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8:30 AM Monday, January 10, 2005: Allocation. The fabled word. Small cap. Large cap. Overseas cap. Bonds. Yuch. Reader Ron Hettich hits it on the head:

"I hear you mention real estate frequently. You came to mind when I visited my mom in Naples over the holidays. It seems as though real estate down there has gone up substantially during the last year and a half. I had to wonder why I am in primarily stocks and bonds. I was primarily seeing residential real estate, but I think you like commercial real estate. Are you aware of the real estate market in Naples. Would you recommend commercial over residential? I have concerns that this looks like a bubble, but there are thousands of retirees moving down here every year. It would seem like it would continue that way for over 10 years."

Ron, you hit it: Allocation is the name of the game in investing. It means a bit here, a bit there and a it over there. But what "bits?" If you consult your Wall Street broker, you'll be allocated to what he can sell -- stocks, bonds and some (limited) mutual funds -- usually his firm's own. Most brokers can't sell you Vanguard funds.

The sad part is there are few "brokers" selling anything else -- like real estate syndications. To find them, you have to scrounge. And when you do find them, their story is often the same -- serious success on Wall Street, ultimate annoyance at its tactics and lack of ethics, and then a search for an investment vehicle for themselves that offers more stability and less risk than common stocks.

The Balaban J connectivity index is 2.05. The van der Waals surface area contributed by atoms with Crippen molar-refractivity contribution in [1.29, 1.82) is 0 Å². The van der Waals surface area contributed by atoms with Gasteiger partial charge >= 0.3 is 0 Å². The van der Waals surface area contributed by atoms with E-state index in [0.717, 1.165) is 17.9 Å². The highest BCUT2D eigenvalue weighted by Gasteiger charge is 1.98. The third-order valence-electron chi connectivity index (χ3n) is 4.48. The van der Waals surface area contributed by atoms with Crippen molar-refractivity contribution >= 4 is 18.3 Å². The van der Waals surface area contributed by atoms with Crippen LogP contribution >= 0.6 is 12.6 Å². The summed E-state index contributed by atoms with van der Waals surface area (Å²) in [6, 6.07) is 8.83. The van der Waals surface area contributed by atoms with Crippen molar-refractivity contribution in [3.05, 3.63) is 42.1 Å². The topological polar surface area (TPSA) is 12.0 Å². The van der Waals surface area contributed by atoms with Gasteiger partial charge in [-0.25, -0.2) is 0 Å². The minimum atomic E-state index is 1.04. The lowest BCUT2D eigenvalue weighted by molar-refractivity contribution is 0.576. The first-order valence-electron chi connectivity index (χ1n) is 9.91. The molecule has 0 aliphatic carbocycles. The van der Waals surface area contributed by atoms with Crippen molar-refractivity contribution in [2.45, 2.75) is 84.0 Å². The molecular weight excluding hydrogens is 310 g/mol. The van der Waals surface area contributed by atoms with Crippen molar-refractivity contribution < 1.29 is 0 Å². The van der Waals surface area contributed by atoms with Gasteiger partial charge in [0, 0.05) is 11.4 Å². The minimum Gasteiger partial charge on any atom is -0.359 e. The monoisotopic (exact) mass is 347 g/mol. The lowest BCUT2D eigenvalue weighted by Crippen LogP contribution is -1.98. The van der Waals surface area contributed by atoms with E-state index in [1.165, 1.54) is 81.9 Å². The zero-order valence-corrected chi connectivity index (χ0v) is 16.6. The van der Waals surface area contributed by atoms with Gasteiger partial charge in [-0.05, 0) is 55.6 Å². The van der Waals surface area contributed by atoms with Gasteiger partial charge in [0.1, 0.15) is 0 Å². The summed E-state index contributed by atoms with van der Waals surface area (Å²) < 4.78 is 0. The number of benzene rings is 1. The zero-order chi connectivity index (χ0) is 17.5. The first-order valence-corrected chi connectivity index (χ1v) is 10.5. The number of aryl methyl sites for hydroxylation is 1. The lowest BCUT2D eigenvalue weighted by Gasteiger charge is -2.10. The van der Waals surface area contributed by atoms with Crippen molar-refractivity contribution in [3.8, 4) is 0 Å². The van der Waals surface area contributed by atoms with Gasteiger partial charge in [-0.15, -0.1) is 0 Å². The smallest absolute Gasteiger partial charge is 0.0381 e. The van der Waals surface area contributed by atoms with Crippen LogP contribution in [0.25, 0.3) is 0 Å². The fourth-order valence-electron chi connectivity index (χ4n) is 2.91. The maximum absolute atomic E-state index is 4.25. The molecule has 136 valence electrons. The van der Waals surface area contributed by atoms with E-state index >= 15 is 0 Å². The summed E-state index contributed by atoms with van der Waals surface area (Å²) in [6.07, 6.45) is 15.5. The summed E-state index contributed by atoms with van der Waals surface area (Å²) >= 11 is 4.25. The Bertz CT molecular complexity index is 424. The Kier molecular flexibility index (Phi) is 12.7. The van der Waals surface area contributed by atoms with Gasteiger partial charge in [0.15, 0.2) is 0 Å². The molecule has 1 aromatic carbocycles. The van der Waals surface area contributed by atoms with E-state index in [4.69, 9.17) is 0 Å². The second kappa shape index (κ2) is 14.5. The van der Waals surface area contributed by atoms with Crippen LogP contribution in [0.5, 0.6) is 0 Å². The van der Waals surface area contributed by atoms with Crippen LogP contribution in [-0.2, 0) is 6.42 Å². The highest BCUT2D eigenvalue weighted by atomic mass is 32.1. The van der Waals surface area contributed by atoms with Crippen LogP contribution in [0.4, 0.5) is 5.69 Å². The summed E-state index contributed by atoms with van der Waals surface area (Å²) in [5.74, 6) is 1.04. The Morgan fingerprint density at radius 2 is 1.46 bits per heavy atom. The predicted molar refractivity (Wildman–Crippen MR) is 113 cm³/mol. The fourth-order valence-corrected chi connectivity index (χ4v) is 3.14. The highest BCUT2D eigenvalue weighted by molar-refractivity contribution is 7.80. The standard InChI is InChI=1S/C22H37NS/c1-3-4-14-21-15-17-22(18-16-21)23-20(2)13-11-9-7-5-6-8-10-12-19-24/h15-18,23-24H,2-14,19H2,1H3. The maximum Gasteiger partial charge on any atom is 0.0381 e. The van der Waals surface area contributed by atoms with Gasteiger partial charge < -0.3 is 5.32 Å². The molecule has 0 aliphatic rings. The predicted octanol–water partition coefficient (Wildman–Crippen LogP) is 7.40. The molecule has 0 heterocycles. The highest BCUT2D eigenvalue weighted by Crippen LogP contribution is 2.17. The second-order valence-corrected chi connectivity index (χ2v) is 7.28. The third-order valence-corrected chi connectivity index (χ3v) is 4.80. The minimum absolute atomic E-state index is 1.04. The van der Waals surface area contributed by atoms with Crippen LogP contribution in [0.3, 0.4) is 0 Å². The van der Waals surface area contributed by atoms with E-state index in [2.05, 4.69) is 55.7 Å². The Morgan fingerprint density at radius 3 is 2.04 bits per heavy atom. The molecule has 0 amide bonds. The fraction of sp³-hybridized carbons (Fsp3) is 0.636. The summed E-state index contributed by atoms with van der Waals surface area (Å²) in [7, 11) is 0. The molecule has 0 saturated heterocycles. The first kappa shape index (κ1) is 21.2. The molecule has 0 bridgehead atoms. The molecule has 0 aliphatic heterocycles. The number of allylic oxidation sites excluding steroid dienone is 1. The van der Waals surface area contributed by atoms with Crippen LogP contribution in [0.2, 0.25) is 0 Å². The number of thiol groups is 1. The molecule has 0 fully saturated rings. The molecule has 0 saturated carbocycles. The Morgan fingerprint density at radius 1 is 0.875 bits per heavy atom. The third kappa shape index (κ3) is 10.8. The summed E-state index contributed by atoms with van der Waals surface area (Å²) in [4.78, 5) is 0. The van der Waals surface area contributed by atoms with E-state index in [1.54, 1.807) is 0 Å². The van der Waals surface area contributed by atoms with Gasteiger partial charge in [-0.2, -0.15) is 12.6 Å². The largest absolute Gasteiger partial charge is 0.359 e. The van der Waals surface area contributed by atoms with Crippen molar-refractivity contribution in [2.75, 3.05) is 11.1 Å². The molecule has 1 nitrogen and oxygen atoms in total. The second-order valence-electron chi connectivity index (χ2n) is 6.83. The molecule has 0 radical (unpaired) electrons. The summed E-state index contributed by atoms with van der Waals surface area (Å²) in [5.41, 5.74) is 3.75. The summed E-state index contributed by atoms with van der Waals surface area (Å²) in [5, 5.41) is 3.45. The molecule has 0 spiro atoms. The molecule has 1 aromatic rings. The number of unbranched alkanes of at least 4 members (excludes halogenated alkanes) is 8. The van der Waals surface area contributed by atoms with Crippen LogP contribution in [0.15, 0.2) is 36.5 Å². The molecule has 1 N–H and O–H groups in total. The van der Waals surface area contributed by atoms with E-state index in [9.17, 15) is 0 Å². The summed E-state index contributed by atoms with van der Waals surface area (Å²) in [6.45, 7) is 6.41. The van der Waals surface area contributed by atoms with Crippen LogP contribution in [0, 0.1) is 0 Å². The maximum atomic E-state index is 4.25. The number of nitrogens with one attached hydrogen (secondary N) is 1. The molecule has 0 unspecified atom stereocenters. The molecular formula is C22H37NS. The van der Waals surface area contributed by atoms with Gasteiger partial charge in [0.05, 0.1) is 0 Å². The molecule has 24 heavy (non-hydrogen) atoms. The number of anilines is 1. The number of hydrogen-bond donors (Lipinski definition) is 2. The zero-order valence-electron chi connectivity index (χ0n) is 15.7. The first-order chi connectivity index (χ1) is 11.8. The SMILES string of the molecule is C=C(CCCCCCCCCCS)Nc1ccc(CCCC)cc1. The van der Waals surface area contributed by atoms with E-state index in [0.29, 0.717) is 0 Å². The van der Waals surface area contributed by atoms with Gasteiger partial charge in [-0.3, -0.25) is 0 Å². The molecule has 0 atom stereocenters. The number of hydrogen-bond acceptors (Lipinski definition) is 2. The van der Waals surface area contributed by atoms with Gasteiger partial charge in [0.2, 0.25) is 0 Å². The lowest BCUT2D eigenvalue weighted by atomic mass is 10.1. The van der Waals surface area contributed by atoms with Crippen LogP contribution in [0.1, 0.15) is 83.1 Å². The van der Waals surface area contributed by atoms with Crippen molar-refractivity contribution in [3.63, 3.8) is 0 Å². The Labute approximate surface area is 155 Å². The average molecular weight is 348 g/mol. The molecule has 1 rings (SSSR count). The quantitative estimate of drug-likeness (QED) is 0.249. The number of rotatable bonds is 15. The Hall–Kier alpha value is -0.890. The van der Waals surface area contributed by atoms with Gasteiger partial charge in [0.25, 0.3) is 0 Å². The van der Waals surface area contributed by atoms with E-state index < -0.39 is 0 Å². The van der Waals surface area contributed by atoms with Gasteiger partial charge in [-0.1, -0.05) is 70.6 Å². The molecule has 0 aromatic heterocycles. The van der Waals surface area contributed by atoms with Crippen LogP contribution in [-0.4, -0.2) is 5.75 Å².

Typically the "investment vehicle" they find is real estate. These people become experts and do well. Ultimately their friends ask "Can I get in?" Quickly they become a sort of broker, with one major important caveat. They typically put their own money into the deals they like and recommend to investors like me. I promised a little while back I'd write more on these people. I haven't forgotten. (I've been busy.)

As to commercial versus residential real estate? Frankly, it depends on the deal. And since all real estate is location-specific, it depends on the location. I know nothing about Naples, Florida, except people are moving there and prices have risen. Does Naples residential or commercial make sense? Research, research and yet more research is the answer. You may find more joy in Naples commercial since residential has hit the headlines so much. But that's a guess, pure and simple.

I'm reluctant to publish my present "allocation" since I'm rebalancing. This is what I published in September 16, 2004's column.

What it is
What it earns a year
% of portfolio
Leveraged Buyouts (LBOs)
Private equity funds
Private direct investments
0% to 13%
Hedge Funds (market-based)
Municipal Bonds
4.5% to 5%
Floaters, money market, cash
1% to 2%
Publicly-traded Equities
Real estate syndications
Personal Real Estate
Secured Real estate loans